- PI: Diane Cooper
- Funder: University of Essex
- Dates: 15/10/2015 - 30/10/2016
This study that was conceived in collaboration with the University of Essex in the UK will explore multi-level risk and protective factors/ processes involved in providing HIV/AIDS treatment in primary care facilities in areas of endemic gang-related violence, crime and broader violence, with a view to recommendations for better care and treatment provision within health care services. The impact of violence and particularly gang-related violence on access to and provision of health services has broader implications for healthcare delivery in other areas of acute and chronic health care in high violence settings.
The study population will be healthcare workers (HCWs) and clients living with HIV between the ages of 18 and 30 years on ART.
i) Carry out interviews with up to 10 staff members and up to 40 (20 male, 20 female) purposively selected clients in 2 to 4 public sector primary healthcare ARV facilities in geographic areas of high violence, particularly gang violence in the Cape Town Metropole.
ii) Use a semi-structured interview guide to explore in-depth the risk and protective factors associated with providing HIV/AIDS treatment in Cape Town, South Africa, where there is a high level of gang-related violence and crime.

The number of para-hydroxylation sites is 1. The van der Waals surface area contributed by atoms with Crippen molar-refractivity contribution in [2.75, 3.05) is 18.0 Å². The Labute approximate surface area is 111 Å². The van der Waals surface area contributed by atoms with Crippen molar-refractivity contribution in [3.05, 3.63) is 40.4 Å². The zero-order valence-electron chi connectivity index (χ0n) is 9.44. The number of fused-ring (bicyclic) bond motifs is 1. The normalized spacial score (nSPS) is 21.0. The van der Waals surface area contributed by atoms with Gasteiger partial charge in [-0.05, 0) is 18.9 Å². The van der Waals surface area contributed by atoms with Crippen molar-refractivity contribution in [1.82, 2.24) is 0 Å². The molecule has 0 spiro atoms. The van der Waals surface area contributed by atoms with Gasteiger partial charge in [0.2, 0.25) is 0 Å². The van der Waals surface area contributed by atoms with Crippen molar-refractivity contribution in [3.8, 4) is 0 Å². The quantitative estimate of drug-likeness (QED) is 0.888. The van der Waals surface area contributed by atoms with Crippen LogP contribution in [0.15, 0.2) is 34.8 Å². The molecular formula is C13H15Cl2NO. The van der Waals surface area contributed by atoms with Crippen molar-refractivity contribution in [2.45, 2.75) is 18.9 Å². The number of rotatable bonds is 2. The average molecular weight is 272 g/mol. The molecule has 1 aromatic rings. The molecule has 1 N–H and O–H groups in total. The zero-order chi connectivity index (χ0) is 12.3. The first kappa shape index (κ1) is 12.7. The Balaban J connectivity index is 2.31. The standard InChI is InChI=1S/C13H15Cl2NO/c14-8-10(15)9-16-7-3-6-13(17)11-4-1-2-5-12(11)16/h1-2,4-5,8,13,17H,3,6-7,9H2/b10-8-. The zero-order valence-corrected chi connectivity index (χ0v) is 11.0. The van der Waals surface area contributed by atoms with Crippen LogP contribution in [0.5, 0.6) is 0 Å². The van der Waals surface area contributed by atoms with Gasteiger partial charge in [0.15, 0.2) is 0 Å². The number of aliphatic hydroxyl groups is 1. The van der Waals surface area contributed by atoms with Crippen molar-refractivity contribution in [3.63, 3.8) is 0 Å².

iii) Use Interviews and focus groups in a place and language of choice of participants, audio-recorded, transcribed and translated, where necessary. All data will be entered into a computer managed program and thematically analysed.
iv) Use the study information to develop local recommendations and as preliminary data for a proposed larger mixed- method multinational study to improve outcomes and efficiency in the care continuum globally in countries with high levels of HIV/AIDS and gang-related violence and crime.
v) Disseminate emerging research findings and information to Stakeholders and aim to publish the results in two peer reviewed articles.